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Thursday, May 7, 2020 | History

3 edition of Political violence and the law in Ireland found in the catalog.

Political violence and the law in Ireland

Gerard Hogan

Political violence and the law in Ireland

by Gerard Hogan

  • 233 Want to read
  • 2 Currently reading

Published by Manchester UP in Manchester .
Written in English


Edition Notes

StatementGerard Hogan and Clive Walker.
ContributionsWalker, Clive.
The Physical Object
Pagination342p.
Number of Pages342
ID Numbers
Open LibraryOL15182220M
ISBN 100719029112

When civilian deaths from high-altitude bombing are treated as collateral damage, when people are held without charge and abused in pursuit of evidence in aCited by: 7. But by rejecting conceptions of violence as a means-to-an-end found in the works of Clausewitz and Arendt, this book draws upon studies of pain to explore the ways in which armed struggle produces new political subjects and regimes, and discredits others, through experiences of violence.

This collection of essays looks at the interrelated themes of Catholicism, violence and politics in the Irish context in the nineteenth and twentieth centuries. Issues such as religious perceptions of the Famine, Cardinal Cullen’s role in shaping the ethos of Irish Catholicism and the role of memory, including religious memory, in Irish violence combine to make this a fascinating study. 2. Bare Life, Political Violence and the Territorial Structure of Britain and Ireland; 3. 'An Unrecognizable Condition Has Arrived': Law, Violence and the State of Exception in Turkey; 4. Cosmopolitanism's Collateral Damage: The State-Organzied Racial Violence of World War I and the War on Terror; 5. Refuge or Refusal: The Geography of.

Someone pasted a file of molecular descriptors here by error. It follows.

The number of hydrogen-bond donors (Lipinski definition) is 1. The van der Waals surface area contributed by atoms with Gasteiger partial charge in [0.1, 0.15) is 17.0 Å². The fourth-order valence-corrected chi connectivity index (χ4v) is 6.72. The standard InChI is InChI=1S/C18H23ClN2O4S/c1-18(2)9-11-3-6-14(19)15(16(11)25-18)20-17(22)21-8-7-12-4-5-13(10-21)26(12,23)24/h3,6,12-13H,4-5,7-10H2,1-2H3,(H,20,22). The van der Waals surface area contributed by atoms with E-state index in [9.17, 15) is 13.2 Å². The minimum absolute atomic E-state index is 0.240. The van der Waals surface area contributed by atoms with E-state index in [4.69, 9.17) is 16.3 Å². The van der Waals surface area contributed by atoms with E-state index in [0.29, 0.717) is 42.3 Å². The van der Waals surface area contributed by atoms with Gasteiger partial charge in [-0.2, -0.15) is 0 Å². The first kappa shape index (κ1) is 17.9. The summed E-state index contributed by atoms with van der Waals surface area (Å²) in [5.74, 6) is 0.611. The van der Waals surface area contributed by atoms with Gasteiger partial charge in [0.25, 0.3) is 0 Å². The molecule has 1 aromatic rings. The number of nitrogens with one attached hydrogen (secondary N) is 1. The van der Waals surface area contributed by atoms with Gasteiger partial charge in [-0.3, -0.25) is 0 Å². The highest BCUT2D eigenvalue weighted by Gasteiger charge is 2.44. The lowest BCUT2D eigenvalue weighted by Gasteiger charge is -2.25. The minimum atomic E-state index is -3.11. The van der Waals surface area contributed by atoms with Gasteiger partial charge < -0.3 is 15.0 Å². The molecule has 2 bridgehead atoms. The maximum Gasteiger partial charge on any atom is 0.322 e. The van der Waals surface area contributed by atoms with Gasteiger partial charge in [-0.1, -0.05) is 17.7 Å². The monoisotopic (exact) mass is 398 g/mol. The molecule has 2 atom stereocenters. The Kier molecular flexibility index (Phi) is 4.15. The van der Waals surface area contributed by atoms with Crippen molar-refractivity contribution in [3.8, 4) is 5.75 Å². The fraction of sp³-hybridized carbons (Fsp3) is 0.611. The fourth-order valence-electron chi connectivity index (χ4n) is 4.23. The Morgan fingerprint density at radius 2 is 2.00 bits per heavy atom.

Clandestine Political Violence compares four types of clandestine political violence: left-wing (in Italy and Germany), right-wing (in Italy), ethnonationalist (in Spain) and religious fundamentalist (in Islamist clandestine organizations). Oriented toward theory building, Della Porta develops her own definition of clandestine political by:   In this thoughtful and engaging book, Feargal Cochrane looks at Northern Ireland’s “Troubles” from the late s to the present day. He explains why, a decade and a half after the peace process ended in political agreement in , sectarian attitudes and violence continue to plague Northern Ireland today.


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Political violence and the law in Ireland by Gerard Hogan Download PDF EPUB FB2

Examining the law against political violence in both Northern Ireland and the Republic of Ireland, this study analyzes and compares the two jurisdictions in depth. Relations between the two are discussed, especially with regard to extradition.

Political Violence and the Law in Ireland Hardcover – March 1, by Gerard Hogan (Author), Clive Walker (Author) See all 2 formats and editions Hide other formats and editions. Price New from Used from Political violence and the law in Ireland book "Please retry" Author: Gerard Hogan, Clive Walker.

This book studies a vital element of modern British history: the situation in Northern Ireland. Its aim is to provide historical illumination.

More than many histories, the history provided in this book is incomplete; not just because of the incompleteness of the source material, but because of the particular framework within which it is conceived.

Political Violence in Ireland [Townshend, Charles] on *FREE* shipping on qualifying offers. Political Violence in IrelandCited by:   Violence both by and against the state was a defining feature of Northern Ireland’s self-definition since it emerged as a distinct political entity in the early twentieth century.

Understanding the shape, scope and rationale of the use of force by any state is an indispensable prerequisite to understanding the state by: Political Violence in Ireland Charles Townshend. In this widely acclaimed study, Charles Townshend reexamines the historical circumstances that generated violence as.

Buy Political Violence and the Law in Ireland by Hogan, Gerard, Walker, Clive (ISBN: ) from Amazon's Book Store. Everyday low prices and free delivery on eligible : Gerard Hogan, Clive Walker.